One thing the government might not have fully considered: Besides Rome and Brussels, there are also the financial markets, which have been pounding Italy recently, sending its bond spreads to unsustainable levels. The spread—the most despised term in southern Europe, for years now fodder for populists and pro-Europeans alike—can rise even when borrowing rates fall. A widening spread indicates that investors think Italian government debt is riskier in comparison to German debt than it was previously; it is a way for the markets to express worries over a country’s prospects. These two populist parties won by saying they would get Italy’s groove back so that it would no longer be ruled by spreads. And now look.

“On the one hand, the narrative of victimhood is a very obvious default option and it’s been around for quite some time,” Federico Fubini, an economics writer for Corriere della Sera, told me on Tuesday. “But I think if you look a little bit under the surface, probably they’re scared to death because they had not factored in the financial markets.”

The government’s game of chicken with Europe might backfire. “It might be a lose-lose proposition,” Fubini continued. “If they hold on, it can be very damaging to the economy,” he said of the rising borrowing rates. “But if they step back, there is an element of face loss. So I think it kind of has to get worse before they change tactics.”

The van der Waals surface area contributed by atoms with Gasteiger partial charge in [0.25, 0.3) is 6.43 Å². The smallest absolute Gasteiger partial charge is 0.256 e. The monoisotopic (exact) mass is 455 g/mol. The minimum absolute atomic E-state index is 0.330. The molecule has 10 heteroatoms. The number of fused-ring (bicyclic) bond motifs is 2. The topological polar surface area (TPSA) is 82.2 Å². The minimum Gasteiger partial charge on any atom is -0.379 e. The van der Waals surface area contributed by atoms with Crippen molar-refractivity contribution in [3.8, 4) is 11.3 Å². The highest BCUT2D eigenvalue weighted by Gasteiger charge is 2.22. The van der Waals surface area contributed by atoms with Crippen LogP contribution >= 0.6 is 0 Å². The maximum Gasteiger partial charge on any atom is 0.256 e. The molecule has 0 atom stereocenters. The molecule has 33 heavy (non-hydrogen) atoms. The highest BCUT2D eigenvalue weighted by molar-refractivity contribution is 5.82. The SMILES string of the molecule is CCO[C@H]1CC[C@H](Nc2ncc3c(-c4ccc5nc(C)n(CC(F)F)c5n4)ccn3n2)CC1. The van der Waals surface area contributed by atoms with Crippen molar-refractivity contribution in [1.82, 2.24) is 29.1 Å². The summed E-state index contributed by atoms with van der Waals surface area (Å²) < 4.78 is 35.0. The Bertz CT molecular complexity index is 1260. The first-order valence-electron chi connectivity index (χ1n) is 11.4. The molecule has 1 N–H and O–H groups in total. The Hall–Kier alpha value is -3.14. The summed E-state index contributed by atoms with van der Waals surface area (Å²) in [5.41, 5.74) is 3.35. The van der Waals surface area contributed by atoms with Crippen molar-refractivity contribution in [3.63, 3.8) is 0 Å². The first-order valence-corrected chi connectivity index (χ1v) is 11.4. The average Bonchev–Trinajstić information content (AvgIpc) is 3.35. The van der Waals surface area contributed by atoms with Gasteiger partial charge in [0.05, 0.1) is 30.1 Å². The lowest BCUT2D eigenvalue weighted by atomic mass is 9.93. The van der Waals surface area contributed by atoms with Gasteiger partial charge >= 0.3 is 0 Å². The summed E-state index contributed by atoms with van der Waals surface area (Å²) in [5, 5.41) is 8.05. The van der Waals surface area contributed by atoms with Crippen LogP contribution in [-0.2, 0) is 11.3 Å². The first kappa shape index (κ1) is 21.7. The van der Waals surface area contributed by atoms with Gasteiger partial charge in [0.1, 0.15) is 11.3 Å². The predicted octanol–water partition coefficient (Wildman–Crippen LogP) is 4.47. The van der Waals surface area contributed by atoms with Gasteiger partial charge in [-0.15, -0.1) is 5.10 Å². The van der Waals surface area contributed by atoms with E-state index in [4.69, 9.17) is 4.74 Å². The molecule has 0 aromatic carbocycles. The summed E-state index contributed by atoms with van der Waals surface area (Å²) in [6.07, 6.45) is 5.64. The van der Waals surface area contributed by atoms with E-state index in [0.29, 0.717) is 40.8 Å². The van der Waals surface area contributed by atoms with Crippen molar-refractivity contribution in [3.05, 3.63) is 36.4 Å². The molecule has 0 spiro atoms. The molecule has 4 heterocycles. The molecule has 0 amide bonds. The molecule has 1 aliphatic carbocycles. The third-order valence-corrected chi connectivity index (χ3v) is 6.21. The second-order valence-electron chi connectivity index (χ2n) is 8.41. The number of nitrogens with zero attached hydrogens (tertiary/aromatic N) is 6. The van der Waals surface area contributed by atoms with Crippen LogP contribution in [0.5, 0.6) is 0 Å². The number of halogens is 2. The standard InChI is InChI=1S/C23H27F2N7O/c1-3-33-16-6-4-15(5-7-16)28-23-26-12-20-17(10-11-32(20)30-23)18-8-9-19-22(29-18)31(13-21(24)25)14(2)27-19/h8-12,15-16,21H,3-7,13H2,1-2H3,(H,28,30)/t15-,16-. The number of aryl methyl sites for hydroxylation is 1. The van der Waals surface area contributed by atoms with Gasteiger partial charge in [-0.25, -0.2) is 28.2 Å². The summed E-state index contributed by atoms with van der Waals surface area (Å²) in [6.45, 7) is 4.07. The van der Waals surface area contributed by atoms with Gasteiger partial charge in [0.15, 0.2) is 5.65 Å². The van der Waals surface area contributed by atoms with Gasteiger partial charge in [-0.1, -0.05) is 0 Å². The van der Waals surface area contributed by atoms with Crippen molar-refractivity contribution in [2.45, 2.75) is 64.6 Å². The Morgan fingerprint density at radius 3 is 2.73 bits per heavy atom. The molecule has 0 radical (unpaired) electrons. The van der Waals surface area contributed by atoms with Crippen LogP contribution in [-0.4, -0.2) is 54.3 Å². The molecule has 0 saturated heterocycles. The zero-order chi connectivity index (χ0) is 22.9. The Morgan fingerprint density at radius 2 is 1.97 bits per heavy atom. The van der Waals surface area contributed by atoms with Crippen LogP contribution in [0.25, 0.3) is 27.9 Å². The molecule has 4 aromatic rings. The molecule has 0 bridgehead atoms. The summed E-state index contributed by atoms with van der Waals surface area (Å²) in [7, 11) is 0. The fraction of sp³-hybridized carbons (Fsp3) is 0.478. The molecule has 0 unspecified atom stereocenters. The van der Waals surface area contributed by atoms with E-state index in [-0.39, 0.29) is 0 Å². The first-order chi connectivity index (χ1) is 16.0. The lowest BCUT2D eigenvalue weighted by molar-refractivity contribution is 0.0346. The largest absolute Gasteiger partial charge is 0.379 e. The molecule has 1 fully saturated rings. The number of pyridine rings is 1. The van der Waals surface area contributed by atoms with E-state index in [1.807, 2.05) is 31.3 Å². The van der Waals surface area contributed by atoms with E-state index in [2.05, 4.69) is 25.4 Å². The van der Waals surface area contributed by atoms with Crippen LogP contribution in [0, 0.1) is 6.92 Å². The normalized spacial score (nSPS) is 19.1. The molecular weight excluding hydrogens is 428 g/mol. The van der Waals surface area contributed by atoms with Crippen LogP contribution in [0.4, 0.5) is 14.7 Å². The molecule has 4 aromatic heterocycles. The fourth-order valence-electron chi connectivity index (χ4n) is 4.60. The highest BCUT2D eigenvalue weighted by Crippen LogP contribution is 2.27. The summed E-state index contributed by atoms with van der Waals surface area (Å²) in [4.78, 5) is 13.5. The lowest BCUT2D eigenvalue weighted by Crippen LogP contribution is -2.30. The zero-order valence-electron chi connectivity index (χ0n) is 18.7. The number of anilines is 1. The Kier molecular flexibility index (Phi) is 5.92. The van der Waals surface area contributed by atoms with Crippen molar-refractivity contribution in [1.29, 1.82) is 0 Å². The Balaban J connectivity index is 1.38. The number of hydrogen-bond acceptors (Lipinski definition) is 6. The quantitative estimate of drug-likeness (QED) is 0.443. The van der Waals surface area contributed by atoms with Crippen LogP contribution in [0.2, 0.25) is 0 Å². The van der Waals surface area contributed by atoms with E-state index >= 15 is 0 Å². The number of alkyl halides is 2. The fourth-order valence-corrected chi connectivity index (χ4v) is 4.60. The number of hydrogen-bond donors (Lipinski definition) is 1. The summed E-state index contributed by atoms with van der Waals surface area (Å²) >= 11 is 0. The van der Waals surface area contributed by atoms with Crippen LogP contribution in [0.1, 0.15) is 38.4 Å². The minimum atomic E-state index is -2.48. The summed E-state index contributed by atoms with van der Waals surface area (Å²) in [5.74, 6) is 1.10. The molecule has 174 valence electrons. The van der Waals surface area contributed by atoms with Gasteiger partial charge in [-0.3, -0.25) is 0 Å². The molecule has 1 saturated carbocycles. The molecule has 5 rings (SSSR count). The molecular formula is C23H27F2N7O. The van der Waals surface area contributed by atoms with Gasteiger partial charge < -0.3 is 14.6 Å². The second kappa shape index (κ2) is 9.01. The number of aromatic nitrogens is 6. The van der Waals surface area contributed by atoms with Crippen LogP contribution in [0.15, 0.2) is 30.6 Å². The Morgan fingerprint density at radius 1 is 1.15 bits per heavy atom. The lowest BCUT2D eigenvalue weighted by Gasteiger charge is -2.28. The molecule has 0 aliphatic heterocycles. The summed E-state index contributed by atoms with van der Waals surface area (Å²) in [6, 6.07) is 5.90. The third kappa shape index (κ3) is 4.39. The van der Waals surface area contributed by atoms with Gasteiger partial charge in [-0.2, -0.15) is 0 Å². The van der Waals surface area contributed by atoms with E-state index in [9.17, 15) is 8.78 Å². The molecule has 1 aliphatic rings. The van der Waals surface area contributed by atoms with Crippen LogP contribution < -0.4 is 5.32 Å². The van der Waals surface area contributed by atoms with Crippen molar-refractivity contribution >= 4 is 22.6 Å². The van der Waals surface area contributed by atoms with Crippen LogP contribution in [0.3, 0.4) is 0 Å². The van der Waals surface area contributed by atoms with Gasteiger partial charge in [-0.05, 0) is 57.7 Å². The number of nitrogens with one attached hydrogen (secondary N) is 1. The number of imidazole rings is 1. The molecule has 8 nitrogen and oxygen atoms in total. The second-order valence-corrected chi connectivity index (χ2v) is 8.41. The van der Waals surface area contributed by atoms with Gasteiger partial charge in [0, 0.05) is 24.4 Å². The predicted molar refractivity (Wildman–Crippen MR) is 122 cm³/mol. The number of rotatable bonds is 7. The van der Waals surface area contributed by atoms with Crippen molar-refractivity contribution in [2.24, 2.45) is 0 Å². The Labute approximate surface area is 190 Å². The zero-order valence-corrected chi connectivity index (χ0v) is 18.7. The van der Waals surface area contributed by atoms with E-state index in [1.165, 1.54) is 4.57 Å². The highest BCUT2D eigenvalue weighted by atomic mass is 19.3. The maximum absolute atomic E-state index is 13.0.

Salvini now has to come to terms with the markets affecting his political aspirations. “He doesn’t have a ready answer at hand,” Fubini said. “If pressure increases, that will start feeding into opinion polls. You’ll see him blinking. He’ll rail against Soros or some other conspiracy.”

The question between Rome and Brussels is whether this is the usual European political theater or a genuine clash that could reshape Europe is on the way. In rejecting the draft budget, the European Commission said it would consider expediting a sanctions procedure against Italy. But this might have been a classically ham-handed European response, too, since the sanctions would have to be based on Italy’s 2017 debt targets; that would give the current government political capital to blame the problems on its predecessor. Europe sets rules, populists get elected railing against those rules—the short circuit continues.

In the background of all this is the not-small question of whether Italy actually wants to stay in the eurozone. Here there may be a divide between what Italians want and what the government wants. After campaigning with ambiguous criticism of the single currency, the government has repeatedly said that it has no desire for Italy to leave the euro. Its economy minister, Giovanni Tria, has spent weeks trying to reassure investors that Italy’s economy is sound. But it hardly helps that last month Salvini and Di Maio steamrolled Tria and pushed through a draft budget with a higher deficit target than what Tria, and now the European Commission, found acceptable. Some investors are not so sure whether to trust anything the Italian government says.

More importantly: Do Italians?